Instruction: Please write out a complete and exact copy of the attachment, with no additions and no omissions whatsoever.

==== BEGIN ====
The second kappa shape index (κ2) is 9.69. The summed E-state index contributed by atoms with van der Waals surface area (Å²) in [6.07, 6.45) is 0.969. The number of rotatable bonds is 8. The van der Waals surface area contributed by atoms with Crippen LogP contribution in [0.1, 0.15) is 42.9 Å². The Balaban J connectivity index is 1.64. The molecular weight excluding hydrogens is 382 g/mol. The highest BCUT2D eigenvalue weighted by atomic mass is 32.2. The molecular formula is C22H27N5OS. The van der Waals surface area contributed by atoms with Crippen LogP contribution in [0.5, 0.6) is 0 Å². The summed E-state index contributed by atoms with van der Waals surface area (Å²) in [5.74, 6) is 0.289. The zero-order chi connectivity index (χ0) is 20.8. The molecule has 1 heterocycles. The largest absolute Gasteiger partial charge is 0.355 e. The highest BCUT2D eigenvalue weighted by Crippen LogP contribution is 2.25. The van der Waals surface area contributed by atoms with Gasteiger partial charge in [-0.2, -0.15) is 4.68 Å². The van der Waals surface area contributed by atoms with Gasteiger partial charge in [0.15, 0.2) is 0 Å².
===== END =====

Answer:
The second kappa shape index (κ2) is 9.69. The summed E-state index contributed by atoms with van der Waals surface area (Å²) in [6.07, 6.45) is 0.969. The number of rotatable bonds is 8. The van der Waals surface area contributed by atoms with Crippen LogP contribution in [0.1, 0.15) is 42.9 Å². The Balaban J connectivity index is 1.64. The molecular weight excluding hydrogens is 382 g/mol. The highest BCUT2D eigenvalue weighted by atomic mass is 32.2. The molecular formula is C22H27N5OS. The van der Waals surface area contributed by atoms with Crippen LogP contribution in [0.5, 0.6) is 0 Å². The summed E-state index contributed by atoms with van der Waals surface area (Å²) in [5.74, 6) is 0.289. The zero-order chi connectivity index (χ0) is 20.8. The molecule has 1 heterocycles. The largest absolute Gasteiger partial charge is 0.355 e. The highest BCUT2D eigenvalue weighted by Crippen LogP contribution is 2.25. The van der Waals surface area contributed by atoms with Gasteiger partial charge in [-0.2, -0.15) is 4.68 Å². The van der Waals surface area contributed by atoms with Gasteiger partial charge in [0.15, 0.2) is 0 Å².